Finally, studies also demonstrate that if languages are left unused over time, they can be forgotten completely. These provides useful context on brain plasticity.
Key Idea #3: Impaired recall, empathy, and brain structure
When looking at the cognitive impact of bilingualism, Costa begins with a clear assertion:
“The bilingual experience does not seem to have dramatic effects on the linguistic capacity or any other cognitive domain of individuals.”
In other words, bilingualism doesn’t make us smarter. In fact, studies show that access to the lexicon is less efficient in bilinguals. Costa suggests this might be due to the mental interference of competing languages. This is why bilinguals tend to find themselves in tip-of-the-tongue moments more often than monolinguals.
There is also some evidence that bilinguals have a slightly lower vocabulary than monolinguals, which Costa suggests is likely related to exposure.
There is an upside, however. Bilinguals appear to be more adept at learning new languages, and not just because of similarities between languages and the shortcuts that might create. (Studies eliminated this effect by inventing a language and found that bilinguals were more proficient in learning and remembering it.) Bilingualism also appears to reduce the “ego-centric bias”, with bilinguals more capable of putting themselves in others’ shoes at an earlier age.
As for the brain itself, neuroimaging studies have found that bilinguals exhibit activity in more brain regions when processing language. What’s more, studies also suggest bilingualism can change the structure of the brain. Several studies have reported increased grey and white matter in the brain region associated with phonological processing, as well as deeper brain regions such as the basal ganglia.
Key Idea #4: Bilingualism and the attention system
Some studies suggest that regular use of a second language improves mental conflict resolution. That basically means the response to a main target when confronted with incongruous stimuli (think being told to turn left by somebody pointing with their right hand).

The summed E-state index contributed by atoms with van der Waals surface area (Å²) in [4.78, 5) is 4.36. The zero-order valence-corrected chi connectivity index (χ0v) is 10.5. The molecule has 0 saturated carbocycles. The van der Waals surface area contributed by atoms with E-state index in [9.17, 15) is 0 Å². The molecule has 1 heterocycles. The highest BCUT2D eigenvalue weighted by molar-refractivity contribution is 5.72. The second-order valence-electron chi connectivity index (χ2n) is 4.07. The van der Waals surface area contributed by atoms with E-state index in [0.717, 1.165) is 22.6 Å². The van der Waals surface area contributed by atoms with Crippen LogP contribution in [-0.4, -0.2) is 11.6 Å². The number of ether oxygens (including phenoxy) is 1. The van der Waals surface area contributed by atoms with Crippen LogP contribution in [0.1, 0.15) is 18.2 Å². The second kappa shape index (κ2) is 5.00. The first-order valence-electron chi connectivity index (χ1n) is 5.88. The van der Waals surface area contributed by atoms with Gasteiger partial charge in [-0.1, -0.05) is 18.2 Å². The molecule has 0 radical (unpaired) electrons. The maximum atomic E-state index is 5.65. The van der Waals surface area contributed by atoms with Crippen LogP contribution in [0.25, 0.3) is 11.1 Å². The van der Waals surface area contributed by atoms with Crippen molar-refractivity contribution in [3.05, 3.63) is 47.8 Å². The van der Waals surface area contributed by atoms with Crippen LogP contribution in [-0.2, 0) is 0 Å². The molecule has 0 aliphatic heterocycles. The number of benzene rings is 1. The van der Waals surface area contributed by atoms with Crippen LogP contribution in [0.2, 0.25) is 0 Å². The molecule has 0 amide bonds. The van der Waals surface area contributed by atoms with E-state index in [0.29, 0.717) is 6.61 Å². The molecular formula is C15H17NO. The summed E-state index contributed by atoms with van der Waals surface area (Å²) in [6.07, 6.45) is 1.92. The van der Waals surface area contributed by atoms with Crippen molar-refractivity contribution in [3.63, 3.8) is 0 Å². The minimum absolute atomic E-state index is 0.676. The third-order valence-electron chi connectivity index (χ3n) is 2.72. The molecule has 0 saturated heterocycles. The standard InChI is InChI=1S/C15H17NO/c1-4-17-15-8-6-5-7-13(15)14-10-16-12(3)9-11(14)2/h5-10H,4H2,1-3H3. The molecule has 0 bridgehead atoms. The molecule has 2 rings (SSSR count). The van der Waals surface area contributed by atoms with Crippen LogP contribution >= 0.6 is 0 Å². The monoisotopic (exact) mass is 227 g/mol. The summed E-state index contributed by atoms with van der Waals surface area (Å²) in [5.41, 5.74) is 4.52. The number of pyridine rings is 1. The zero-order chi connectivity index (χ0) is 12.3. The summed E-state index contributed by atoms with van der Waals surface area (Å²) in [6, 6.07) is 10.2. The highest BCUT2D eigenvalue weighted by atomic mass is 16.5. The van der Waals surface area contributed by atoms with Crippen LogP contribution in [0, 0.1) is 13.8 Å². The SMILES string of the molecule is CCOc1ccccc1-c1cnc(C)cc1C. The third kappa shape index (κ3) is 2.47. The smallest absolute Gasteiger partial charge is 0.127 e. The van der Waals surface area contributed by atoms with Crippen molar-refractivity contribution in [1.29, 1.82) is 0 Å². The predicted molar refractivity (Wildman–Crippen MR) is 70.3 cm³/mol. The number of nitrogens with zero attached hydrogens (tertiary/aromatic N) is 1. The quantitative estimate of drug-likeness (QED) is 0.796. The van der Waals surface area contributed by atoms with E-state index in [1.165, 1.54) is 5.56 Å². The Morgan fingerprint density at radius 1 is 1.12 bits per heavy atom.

Similarly, studies have looked at “task switching”, with results showing bilinguals consistently handle task switching better than monolinguals. This suggests bilingualism might foster greater cognitive flexibility.
Costa accepts there is still widespread debate over the effects of bilingualism on the executive control system. He points to the risk of publication bias (i.e. journals only being published if they produce positive results) and a couple of contradictory studies.
Some of these doubts, Costa suggests, are countered by neuroimaging studies that point to a potential benefit for executive control. Studies have shown higher grey matter and white matter in regions associated with domain-general executive control after completing spells of immersion in new languages.
Moreover, some studies suggest bilingualism may even delay the onset of dementia symptoms. While other studies muddy the waters, Costa suggests there is enough evidence to prove an effect on cognitive deterioration.
Key Idea #5: The effect of bilingualism on decisions and logic
We have more emotional connection to emotive words in our dominant language. Studies suggest that the emotional value of words is smaller in a foreign language and therefore grabs our attention less. Similarly, studies of the psycho-physiological and neural responses echo these findings, showing heightened emotional responses in the dominant language.
Emotional intensity is associated with heuristics and cognitive biases, which has led academics to explore the hypothesis that using a foreign language might reduce these biases. Indeed, a range of studies suggest that our lower emotional connection to foreign languages reduces cognitive biases such as loss aversion, risk aversion and mental accounting.
It seems that the cognitive effort of thinking in a second language can drive us to consider problems more logically. This could have economic impacts, but it also stretches into the moral domain.
Bilingual participants in one study responded to a moral dilemma (in this case, the idea of killing a man to prevent certain death for 5 others). When presented in a foreign language, they found that people were twice as likely to choose the utilitarian response.
The book concludes with a focus on social categorisation. Several studies have found that accent/language can be a bigger determinant in grouping of people than other characteristics such as skin colour.